Hospital auxiliary members aim to serve where needed

The Auxiliary at Boulder City Hospital is the epitome what an auxiliary should be. Its sole purpose is to provide help when it is needed.

Its 70 members are there to serve: working in the gift shop, helping with long-term care, assisting in the office or providing aid to various departments, said Barbara Murphey-Framke, who is wrapping up her fourth year as president and is becoming a director.

Murphey-Framke and Jennifer Floyd, who will take the helm of the group in 2015, said it is their desire to find new opportunities for auxiliary members to volunteer.

“If you do not want to work in the gift shop or with long-term care, we can find other opportunities,” she said. “We will look at your skills and incorporate them to help the hospital.”

Murphey-Framke added they hope to create some services that larger hospitals offer, such as a traveling library.

On average, volunteers donate more than 14,500 hours a year to the hospital.

But for the members, being part of the auxiliary is just a way to help and make friends.

“I get such a satisfying feeling. Everyone here is so nice,” said Aryliss Cerbin, who has been working in Goldie’s Gift Shoppe for about 2½ years. “I’m getting to know the nurses — some by name and some just by their smiles.”

Cerbin joined the auxiliary at the urging of her friend the late Goldie Begley, who was its president until illness forced her to resign in 2011.

Janine Perkins agreed that it is the friendliness of the people that keeps her coming back to the hospital and working in the gift shop, where she has volunteered for about 3½ years.

It’s that and more. Cerbin said the auxiliary plays a vital role in the hospital’s operation.

The Auxiliary of Boulder City Hospital was born in 1954 when the Bureau of Reclamation, which operated the hospital, suddenly decided to turn the facility over to the city.

About $15,000 was needed and citizens went door to door collecting money to ensure that Boulder City had a hospital for its residents, Murphey-Framke said.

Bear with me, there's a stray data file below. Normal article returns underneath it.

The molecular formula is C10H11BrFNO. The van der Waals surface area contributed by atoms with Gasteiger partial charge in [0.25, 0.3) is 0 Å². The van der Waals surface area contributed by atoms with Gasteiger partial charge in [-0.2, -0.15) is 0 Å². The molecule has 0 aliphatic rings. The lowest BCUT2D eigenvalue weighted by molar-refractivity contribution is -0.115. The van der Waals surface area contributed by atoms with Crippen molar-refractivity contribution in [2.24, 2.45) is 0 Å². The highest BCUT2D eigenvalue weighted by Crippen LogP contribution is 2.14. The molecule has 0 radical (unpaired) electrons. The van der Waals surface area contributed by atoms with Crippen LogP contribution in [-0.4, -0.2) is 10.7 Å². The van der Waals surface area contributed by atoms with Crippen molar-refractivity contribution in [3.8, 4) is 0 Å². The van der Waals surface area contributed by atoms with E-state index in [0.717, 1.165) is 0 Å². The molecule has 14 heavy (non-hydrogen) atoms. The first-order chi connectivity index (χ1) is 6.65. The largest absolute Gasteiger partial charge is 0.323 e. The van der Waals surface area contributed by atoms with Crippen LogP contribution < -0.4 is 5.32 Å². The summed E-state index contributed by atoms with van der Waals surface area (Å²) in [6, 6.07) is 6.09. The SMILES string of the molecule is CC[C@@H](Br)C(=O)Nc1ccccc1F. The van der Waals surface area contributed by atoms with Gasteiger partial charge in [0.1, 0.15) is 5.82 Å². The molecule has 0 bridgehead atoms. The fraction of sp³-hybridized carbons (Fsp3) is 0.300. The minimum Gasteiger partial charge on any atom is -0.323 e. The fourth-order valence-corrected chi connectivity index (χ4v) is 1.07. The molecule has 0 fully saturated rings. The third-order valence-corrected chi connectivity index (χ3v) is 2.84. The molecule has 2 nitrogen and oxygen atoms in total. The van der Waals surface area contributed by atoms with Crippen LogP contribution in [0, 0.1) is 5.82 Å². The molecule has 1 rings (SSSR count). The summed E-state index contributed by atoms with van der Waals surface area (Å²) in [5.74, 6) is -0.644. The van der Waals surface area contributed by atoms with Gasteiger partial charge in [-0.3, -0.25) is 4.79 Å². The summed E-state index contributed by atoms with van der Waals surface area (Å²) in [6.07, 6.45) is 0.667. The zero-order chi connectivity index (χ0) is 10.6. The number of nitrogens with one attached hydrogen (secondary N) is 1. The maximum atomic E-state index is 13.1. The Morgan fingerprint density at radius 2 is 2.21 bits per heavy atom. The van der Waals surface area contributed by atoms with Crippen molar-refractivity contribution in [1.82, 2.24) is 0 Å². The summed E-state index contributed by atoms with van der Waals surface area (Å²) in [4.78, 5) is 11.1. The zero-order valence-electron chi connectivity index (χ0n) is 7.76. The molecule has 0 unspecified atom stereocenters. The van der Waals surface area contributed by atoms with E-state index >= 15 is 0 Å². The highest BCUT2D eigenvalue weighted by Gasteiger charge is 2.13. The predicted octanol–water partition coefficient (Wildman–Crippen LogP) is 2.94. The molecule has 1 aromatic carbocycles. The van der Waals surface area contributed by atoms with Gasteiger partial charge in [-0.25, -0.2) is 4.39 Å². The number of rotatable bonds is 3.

Although its roots go back to collecting money to keep the hospital open, today it is focused on providing the necessary tools and equipment that are not funded by the facility’s operating budget, she said.

Each year auxiliary members work with the staff to see what new equipment it could use to assist it with its job. Purchases have included a bedside pulmonary function testing machine, microscope, temporal artery thermometer, microwave and meat/cheese slicer for the kitchen and floor burnisher.

In the past 10 years, the auxiliary has donated more than $100,000 in equipment and funds to the hospital.

The majority of the group’s funds are raised through sales at Goldie’s Gift Shoppe, which recently expanded and moved to the new hospital lobby.

Murphey-Framke said the new location has been a boon for the auxiliary, with sales in the first full month it was open the highest ever.

“With the new location, community members come in, not just those coming to the hospital,” she said.

People are discovering the shop’s high-end gifts and upgraded merchandise, thanks in large part to the efforts of Kathy Calhoun, its buyer.

People are attracted to the good prices it offers and the fact that there is no sales tax because the auxiliary is a nonprofit organization, Murphey -Framke said.

The auxiliary also provides scholarships to Boulder City High School graduates who plan to pursue medical careers, as well as for hospital employees who need advanced training. In the past decade, the group has awarded $22,000 in scholarships.

“The Auxiliary at Boulder City Hospital is a collection of loyal, dedicated, hardworking individuals that anchors the hospital firmly in the community. They raise money for the hospital, donate needed supplies and equipment and award scholarships to young men and women seeking a career in health care. We are grateful for their presence and participation,” said Tom Maher, CEO of the hospital.

Even though the group raises money, the role of fundraiser belongs primarily to Boulder City Hospital Foundation, which sponsors the annual Art in the Park and Heart of the Arts gala.

“We do work hand-in-hand with them,” Murphey-Framke said. “The way I look at it, we’re both here to help the hospital.”

Annual dues are $10. For information or membership applications, visit

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